March 2017 update
Stock market reaches record high as share prices continue to advance
UK share prices gained ground in March, taking the market to a new record high. There had been worries that the signing of Article 50, which officially gives notice of the UK’s intention to leave the European Union, would result in stock market volatility. But in the end, these concerns proved unfounded and share prices continued to advance.
Economic data showed UK inflation at its highest level since September 2013. Consumer price index inflation jumped to 2.3% in February, lifting the rate above the Bank of England’s 2% target. The Bank of England has said it expects inflation will peak at 2.8% next year, although some economists think the rate could rise above 3%.
But while inflation has been rising, wage growth has been slowing, leaving households worse off. The resultant slowdown in consumer spending is deterring the Bank from raising interest rates too soon in case it hurts the economy – a response that was welcomed by investors.
The US equity market made a small gain over the month, having dropped and then rallied again in final days. All eyes were on the Federal Reserve, which announced its widely anticipated third interest rate hike in two years. Janet Yellen, Chair of the Federal Reserve said that progress over the last few months had been made “in exactly the way we anticipated”.
European investor sentiment was buoyed by the election results in the Netherlands, which was hailed as a rejection of ‘populism’ in the Eurozone. Economic data was positive. Eurozone private sector activity reached a six-year high in March, led by manufacturing growth in Germany and services sector improvements in France.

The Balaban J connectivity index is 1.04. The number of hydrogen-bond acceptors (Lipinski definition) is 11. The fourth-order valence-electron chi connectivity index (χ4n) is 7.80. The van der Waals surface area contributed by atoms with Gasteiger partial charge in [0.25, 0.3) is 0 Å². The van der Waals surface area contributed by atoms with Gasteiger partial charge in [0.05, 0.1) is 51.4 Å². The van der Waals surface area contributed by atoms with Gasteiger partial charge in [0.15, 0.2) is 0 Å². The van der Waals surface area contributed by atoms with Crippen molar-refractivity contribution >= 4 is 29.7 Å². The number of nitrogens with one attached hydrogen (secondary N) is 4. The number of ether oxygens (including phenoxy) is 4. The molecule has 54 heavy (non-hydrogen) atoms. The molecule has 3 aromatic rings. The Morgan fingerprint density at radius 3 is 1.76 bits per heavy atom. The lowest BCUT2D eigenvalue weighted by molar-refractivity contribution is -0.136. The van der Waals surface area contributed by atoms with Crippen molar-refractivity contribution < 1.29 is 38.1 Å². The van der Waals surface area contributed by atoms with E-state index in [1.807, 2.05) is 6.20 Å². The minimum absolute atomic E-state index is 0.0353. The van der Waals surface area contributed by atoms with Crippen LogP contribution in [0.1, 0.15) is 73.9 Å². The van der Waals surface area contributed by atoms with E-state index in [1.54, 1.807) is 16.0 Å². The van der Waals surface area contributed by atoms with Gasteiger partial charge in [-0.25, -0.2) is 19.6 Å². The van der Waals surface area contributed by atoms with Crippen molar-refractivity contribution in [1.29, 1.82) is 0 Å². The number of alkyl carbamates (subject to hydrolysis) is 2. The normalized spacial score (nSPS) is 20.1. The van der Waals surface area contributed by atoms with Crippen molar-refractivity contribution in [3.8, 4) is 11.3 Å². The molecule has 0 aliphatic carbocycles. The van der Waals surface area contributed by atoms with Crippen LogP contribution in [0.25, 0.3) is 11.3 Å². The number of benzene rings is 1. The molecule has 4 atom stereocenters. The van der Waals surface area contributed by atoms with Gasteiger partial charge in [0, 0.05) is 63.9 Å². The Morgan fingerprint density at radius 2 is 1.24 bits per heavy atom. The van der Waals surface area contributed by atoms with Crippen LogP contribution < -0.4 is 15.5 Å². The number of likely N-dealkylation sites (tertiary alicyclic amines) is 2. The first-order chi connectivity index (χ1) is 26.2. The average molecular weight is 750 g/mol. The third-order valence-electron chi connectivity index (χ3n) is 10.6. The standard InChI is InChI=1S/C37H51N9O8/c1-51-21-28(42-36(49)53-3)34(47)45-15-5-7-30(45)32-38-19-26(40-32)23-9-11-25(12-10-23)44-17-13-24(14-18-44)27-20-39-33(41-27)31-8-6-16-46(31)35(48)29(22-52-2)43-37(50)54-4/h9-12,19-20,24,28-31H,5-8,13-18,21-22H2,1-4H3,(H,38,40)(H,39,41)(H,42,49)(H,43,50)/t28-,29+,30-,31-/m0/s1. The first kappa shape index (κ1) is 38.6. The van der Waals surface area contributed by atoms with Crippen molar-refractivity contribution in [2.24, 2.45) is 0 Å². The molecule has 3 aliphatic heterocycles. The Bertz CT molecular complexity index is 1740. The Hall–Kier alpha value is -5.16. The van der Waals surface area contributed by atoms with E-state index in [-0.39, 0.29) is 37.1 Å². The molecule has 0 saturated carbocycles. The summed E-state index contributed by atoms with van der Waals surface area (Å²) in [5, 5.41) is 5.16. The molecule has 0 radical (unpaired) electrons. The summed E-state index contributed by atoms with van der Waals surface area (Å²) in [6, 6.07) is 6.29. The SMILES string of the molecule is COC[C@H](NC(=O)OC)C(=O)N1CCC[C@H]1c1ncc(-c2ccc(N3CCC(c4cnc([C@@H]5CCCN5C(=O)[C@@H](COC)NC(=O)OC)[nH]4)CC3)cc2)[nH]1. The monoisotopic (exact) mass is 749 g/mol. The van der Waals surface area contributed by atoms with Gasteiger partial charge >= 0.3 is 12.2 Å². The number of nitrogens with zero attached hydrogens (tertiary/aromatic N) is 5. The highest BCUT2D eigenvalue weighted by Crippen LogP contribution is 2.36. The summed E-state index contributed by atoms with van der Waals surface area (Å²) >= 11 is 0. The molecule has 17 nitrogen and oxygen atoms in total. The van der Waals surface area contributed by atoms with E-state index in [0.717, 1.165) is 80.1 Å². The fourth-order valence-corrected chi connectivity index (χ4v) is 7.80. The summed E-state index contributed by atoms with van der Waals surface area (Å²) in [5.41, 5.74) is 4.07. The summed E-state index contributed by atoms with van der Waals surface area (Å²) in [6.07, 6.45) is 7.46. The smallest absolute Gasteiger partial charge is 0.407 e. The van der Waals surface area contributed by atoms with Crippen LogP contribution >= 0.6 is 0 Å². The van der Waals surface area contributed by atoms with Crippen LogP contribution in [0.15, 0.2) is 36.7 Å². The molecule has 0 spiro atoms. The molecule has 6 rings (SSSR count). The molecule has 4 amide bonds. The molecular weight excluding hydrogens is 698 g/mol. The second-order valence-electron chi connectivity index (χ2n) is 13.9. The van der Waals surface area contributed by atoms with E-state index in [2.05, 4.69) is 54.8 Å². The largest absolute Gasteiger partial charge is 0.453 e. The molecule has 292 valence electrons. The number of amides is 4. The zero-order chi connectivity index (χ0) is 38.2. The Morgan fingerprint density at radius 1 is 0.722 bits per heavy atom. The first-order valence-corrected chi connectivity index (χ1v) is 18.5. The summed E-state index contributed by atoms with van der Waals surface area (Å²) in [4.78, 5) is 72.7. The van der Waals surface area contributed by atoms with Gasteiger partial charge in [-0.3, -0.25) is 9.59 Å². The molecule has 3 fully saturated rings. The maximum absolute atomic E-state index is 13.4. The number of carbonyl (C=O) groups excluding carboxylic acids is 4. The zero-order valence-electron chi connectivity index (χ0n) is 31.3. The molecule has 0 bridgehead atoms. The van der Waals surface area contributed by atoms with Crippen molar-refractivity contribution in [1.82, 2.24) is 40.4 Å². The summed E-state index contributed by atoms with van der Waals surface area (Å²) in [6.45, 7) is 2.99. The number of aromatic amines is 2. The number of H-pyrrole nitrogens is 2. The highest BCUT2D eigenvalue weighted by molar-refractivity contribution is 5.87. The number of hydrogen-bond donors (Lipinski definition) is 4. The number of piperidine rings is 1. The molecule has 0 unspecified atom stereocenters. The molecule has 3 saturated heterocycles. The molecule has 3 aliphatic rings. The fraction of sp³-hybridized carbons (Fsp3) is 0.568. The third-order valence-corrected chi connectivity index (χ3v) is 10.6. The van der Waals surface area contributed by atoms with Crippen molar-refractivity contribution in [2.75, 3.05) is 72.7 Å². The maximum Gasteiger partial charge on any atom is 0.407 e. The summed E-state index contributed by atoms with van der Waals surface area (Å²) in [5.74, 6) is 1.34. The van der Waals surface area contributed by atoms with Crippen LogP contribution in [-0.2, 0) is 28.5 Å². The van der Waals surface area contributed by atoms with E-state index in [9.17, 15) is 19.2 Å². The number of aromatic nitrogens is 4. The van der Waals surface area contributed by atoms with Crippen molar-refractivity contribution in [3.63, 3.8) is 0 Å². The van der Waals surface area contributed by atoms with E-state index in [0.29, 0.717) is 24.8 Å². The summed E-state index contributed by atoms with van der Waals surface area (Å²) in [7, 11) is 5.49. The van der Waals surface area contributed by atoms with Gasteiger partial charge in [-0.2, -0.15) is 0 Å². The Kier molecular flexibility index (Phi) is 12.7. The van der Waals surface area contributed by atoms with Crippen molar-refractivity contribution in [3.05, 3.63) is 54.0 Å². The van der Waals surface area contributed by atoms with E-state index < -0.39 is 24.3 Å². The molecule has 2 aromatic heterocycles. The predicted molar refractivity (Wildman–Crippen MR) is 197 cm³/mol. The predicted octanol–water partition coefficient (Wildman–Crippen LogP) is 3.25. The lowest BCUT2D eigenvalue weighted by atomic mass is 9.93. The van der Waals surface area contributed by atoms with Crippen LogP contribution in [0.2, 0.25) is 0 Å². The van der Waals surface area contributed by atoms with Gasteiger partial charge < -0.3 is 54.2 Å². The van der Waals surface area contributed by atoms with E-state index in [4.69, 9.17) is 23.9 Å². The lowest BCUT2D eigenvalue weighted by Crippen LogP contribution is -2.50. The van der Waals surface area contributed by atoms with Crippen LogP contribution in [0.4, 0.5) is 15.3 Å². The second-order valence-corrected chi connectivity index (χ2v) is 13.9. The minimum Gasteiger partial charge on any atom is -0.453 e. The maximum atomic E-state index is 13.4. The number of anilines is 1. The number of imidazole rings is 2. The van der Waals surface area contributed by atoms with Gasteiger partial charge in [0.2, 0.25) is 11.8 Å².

Japan was the only major developed equity market to record a loss in local currency terms in March. Elsewhere in Asia, the People’s Bank of China increased interest rates in an attempt to reduce financial risks, a move that was broadly anticipated by investors so it did not affect markets too much.
Bond investors took the rise in US interest rates in their stride. Government bond yields ended the month largely unchanged in both the UK and US. European markets fared less well, with the yield on 10-year German Bunds closing higher at 0.33%. By contrast, European corporate bonds performed comparatively well, benefiting from the upturn in investor confidence.
The UK commercial property market remained fairly subdued, but produced positive returns. A degree of nervousness continued to affect the market ahead of the start of formal Brexit negotiations.
Should I make any changes to my investments?
Everyone’s circumstances are different and we aren’t able to give you advice on what is appropriate for you. As always, if you are considering your own position, you should remember why you invested in the first place and consider the lifespan of your investments. Most importantly, you should seek financial advice before making any changes to your investments.
One way in which you can help reduce the impact of any market volatility is to spread your investments across different asset classes and regions. For more information about investing across different asset classes take a look at our An introduction to diversification in multi-asset funds guide.
Remember that before making any changes to your investments, you should seek financial advice. If you don’t have a financial adviser, you can find one local to you by visiting find a financial adviser, which is responsible for promoting financial advice in the UK.
All figures quoted are in sterling terms to 31 March 2017 unless otherwise stated.
Investment markets and conditions can change rapidly and, as such, the views expressed in this update should not be taken as statements of fact nor be relied on when making investment decisions. Forecasts are opinions only, cannot be guaranteed and should not be relied on when making investment decisions.